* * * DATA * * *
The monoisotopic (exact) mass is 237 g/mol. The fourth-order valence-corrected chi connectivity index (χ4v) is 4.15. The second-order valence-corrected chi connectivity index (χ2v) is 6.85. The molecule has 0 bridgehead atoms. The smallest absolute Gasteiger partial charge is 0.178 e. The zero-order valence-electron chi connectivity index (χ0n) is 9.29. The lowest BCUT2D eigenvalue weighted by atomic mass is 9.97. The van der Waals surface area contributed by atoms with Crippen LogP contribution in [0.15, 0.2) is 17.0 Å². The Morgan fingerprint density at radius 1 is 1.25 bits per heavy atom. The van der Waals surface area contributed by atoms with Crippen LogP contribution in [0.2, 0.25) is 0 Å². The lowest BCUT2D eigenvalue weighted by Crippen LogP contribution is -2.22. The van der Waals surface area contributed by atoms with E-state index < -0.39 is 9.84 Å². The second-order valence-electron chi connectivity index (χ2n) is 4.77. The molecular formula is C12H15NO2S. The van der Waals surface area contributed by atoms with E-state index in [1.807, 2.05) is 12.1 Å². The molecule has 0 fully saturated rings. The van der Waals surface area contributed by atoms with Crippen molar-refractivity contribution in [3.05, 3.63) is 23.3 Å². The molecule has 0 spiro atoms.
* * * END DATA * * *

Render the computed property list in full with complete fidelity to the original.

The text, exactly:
The monoisotopic (exact) mass is 237 g/mol. The fourth-order valence-corrected chi connectivity index (χ4v) is 4.15. The second-order valence-corrected chi connectivity index (χ2v) is 6.85. The molecule has 0 bridgehead atoms. The smallest absolute Gasteiger partial charge is 0.178 e. The zero-order valence-electron chi connectivity index (χ0n) is 9.29. The lowest BCUT2D eigenvalue weighted by atomic mass is 9.97. The van der Waals surface area contributed by atoms with Crippen LogP contribution in [0.15, 0.2) is 17.0 Å². The Morgan fingerprint density at radius 1 is 1.25 bits per heavy atom. The van der Waals surface area contributed by atoms with Crippen LogP contribution in [0.2, 0.25) is 0 Å². The lowest BCUT2D eigenvalue weighted by Crippen LogP contribution is -2.22. The van der Waals surface area contributed by atoms with E-state index < -0.39 is 9.84 Å². The second-order valence-electron chi connectivity index (χ2n) is 4.77. The molecular formula is C12H15NO2S. The van der Waals surface area contributed by atoms with E-state index in [1.807, 2.05) is 12.1 Å². The molecule has 0 fully saturated rings. The van der Waals surface area contributed by atoms with Crippen molar-refractivity contribution in [3.05, 3.63) is 23.3 Å². The molecule has 0 spiro atoms.